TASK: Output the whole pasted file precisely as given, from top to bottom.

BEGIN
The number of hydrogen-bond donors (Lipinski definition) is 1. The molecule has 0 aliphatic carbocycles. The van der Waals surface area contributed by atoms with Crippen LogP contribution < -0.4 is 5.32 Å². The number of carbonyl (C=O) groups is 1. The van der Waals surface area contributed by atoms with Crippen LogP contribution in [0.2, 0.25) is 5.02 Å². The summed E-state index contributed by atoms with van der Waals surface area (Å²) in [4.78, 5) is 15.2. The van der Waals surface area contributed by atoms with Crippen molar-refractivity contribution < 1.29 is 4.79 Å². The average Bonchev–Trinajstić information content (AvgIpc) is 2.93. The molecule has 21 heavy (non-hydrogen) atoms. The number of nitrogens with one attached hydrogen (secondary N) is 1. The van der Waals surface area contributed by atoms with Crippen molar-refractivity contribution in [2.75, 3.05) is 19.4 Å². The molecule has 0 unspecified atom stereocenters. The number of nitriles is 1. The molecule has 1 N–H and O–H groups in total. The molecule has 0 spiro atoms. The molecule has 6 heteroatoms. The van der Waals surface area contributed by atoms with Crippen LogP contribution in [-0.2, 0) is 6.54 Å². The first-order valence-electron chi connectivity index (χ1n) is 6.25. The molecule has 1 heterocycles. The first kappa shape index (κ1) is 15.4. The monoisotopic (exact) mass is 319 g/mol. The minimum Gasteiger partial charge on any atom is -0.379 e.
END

The number of hydrogen-bond donors (Lipinski definition) is 1. The molecule has 0 aliphatic carbocycles. The van der Waals surface area contributed by atoms with Crippen LogP contribution < -0.4 is 5.32 Å². The number of carbonyl (C=O) groups is 1. The van der Waals surface area contributed by atoms with Crippen LogP contribution in [0.2, 0.25) is 5.02 Å². The summed E-state index contributed by atoms with van der Waals surface area (Å²) in [4.78, 5) is 15.2. The van der Waals surface area contributed by atoms with Crippen molar-refractivity contribution < 1.29 is 4.79 Å². The average Bonchev–Trinajstić information content (AvgIpc) is 2.93. The molecule has 21 heavy (non-hydrogen) atoms. The number of nitrogens with one attached hydrogen (secondary N) is 1. The van der Waals surface area contributed by atoms with Crippen molar-refractivity contribution in [2.75, 3.05) is 19.4 Å². The molecule has 0 unspecified atom stereocenters. The number of nitriles is 1. The molecule has 1 N–H and O–H groups in total. The molecule has 0 spiro atoms. The molecule has 6 heteroatoms. The van der Waals surface area contributed by atoms with Crippen LogP contribution in [-0.2, 0) is 6.54 Å². The first-order valence-electron chi connectivity index (χ1n) is 6.25. The molecule has 1 heterocycles. The first kappa shape index (κ1) is 15.4. The monoisotopic (exact) mass is 319 g/mol. The minimum Gasteiger partial charge on any atom is -0.379 e.